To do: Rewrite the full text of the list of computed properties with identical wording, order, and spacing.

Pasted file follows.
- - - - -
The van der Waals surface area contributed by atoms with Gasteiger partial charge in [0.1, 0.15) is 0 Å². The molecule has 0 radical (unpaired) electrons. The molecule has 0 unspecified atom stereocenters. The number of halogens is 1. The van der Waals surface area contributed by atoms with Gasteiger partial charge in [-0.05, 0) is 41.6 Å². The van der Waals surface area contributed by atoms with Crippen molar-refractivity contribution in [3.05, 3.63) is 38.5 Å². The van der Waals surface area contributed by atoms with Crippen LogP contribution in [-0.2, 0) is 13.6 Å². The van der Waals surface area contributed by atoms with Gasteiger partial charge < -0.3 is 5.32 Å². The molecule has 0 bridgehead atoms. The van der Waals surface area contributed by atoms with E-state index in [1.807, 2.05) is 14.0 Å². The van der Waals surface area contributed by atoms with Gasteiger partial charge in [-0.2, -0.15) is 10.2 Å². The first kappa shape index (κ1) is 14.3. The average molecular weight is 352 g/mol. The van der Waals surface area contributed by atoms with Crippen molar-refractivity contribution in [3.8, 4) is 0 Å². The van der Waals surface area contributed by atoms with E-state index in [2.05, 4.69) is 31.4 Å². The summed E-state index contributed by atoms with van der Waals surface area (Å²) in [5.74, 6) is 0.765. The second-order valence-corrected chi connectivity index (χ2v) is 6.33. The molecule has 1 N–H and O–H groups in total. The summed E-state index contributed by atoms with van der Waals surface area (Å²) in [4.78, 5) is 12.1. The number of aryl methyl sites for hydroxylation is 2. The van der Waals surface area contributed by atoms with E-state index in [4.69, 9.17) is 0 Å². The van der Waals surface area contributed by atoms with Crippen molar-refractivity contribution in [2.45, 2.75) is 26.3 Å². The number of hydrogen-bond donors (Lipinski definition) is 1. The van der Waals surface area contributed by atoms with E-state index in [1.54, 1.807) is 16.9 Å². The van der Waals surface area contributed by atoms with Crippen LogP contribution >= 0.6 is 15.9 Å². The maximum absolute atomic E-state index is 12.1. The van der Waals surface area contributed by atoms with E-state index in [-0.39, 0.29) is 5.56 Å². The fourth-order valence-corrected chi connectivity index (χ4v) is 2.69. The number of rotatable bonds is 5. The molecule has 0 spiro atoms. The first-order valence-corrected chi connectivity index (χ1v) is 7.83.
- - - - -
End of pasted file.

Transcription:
The van der Waals surface area contributed by atoms with Gasteiger partial charge in [0.1, 0.15) is 0 Å². The molecule has 0 radical (unpaired) electrons. The molecule has 0 unspecified atom stereocenters. The number of halogens is 1. The van der Waals surface area contributed by atoms with Gasteiger partial charge in [-0.05, 0) is 41.6 Å². The van der Waals surface area contributed by atoms with Crippen molar-refractivity contribution in [3.05, 3.63) is 38.5 Å². The van der Waals surface area contributed by atoms with Crippen LogP contribution in [-0.2, 0) is 13.6 Å². The van der Waals surface area contributed by atoms with Gasteiger partial charge < -0.3 is 5.32 Å². The molecule has 0 bridgehead atoms. The van der Waals surface area contributed by atoms with E-state index in [1.807, 2.05) is 14.0 Å². The van der Waals surface area contributed by atoms with Gasteiger partial charge in [-0.2, -0.15) is 10.2 Å². The first kappa shape index (κ1) is 14.3. The average molecular weight is 352 g/mol. The van der Waals surface area contributed by atoms with Crippen molar-refractivity contribution in [3.8, 4) is 0 Å². The van der Waals surface area contributed by atoms with E-state index in [2.05, 4.69) is 31.4 Å². The summed E-state index contributed by atoms with van der Waals surface area (Å²) in [5.74, 6) is 0.765. The second-order valence-corrected chi connectivity index (χ2v) is 6.33. The molecule has 1 N–H and O–H groups in total. The summed E-state index contributed by atoms with van der Waals surface area (Å²) in [4.78, 5) is 12.1. The number of aryl methyl sites for hydroxylation is 2. The van der Waals surface area contributed by atoms with E-state index in [4.69, 9.17) is 0 Å². The van der Waals surface area contributed by atoms with Crippen molar-refractivity contribution in [2.45, 2.75) is 26.3 Å². The number of hydrogen-bond donors (Lipinski definition) is 1. The van der Waals surface area contributed by atoms with E-state index in [1.54, 1.807) is 16.9 Å². The van der Waals surface area contributed by atoms with Crippen LogP contribution >= 0.6 is 15.9 Å². The maximum absolute atomic E-state index is 12.1. The van der Waals surface area contributed by atoms with E-state index in [-0.39, 0.29) is 5.56 Å². The fourth-order valence-corrected chi connectivity index (χ4v) is 2.69. The number of rotatable bonds is 5. The molecule has 0 spiro atoms. The first-order valence-corrected chi connectivity index (χ1v) is 7.83.